Like Father, like son then. Because I also dreamt of a life playing professional football for a living.

I was good enough to be signed by non-league Farnborough Town when I was in my late teens. It wasn’t quite the Arsenal of course (but then, what is?) but they played at a decent enough level and have, as many other clubs of their side have done, brought through quite a lot of players who went onto have a good career in the full time game, the likes of Matt Holland and Michael Kightly for example.  

I was (and still am!) a right back so yes, I admit it, my right foot is slightly better than my left one so my regular job was always to mark the opposing teams winger and make sure he didn’t get too many crosses into our penalty area. I recall one game in particular very well as it was a Hampshire Senior Cup game that we were lucky enough to play at Fratton Park, the home ground of Portsmouth FC. My pre-match instructions were, as usual, to stick tightly to the opposing teams left winger, easy enough to understand and, usually, something I was fairly competent at doing. Except, in this particular match, there was a bit of a problem!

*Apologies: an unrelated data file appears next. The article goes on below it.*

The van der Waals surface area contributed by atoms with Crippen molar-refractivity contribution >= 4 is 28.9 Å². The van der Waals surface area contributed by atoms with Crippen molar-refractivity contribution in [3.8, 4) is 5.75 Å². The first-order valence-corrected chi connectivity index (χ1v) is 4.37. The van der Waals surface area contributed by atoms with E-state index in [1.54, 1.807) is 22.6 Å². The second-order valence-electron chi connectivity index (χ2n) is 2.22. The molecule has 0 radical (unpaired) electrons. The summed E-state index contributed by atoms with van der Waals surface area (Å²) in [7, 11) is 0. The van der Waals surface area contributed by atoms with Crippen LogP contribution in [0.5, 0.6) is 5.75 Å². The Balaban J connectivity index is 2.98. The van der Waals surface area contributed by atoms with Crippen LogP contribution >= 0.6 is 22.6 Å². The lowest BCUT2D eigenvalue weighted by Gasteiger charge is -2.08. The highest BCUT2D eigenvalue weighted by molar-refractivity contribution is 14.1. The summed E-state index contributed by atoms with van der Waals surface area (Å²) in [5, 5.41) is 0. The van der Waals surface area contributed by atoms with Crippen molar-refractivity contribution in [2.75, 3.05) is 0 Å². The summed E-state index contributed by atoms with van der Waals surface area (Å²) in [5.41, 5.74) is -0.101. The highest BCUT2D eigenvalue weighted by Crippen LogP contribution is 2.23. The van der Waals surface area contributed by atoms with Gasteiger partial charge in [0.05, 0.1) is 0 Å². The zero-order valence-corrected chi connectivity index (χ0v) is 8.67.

He stank! I mean he really did. I’d never come across such  a bad case of B.O in my life, it was so bad that I genuinely felt nauseous everytime I went anywhere near him.

I wasn’t having that and, after only a few minutes, trotted over to where our captain was standing.

 “I can’t cope with the smell, he absolutely reeks. I’m not going to be able to stick a whole game keeping an eye on him”.

“Well leave something in then, that’ll sort it out for you”.

For those of you who don’t fully understand footballing terminology, my captain was telling me to make the most of my first opportunity to tackle him and to make sure, when I did, I went in as hard and physically as possible. Meaning that, if I injured my opponent in the process, so much the better.

Keeping a close eye on former Rangers, Norwich City, Chelsea and Scotland striker Robert Fleck. (LRB)

It was part of the game back then and still will be, unfortunately, today-there will be teams and players who go out with the sole intent of taking out the opposing sides most talented player. It shouldn’t be part of the game and it isn’t something I, or any other fan, likes to see. But it happens. I wasn’t happy to be in receipt of such instructions and, although I did my level best to keep my malodorous opponent quiet, I never went in quite so hard or recklessly as I could have done.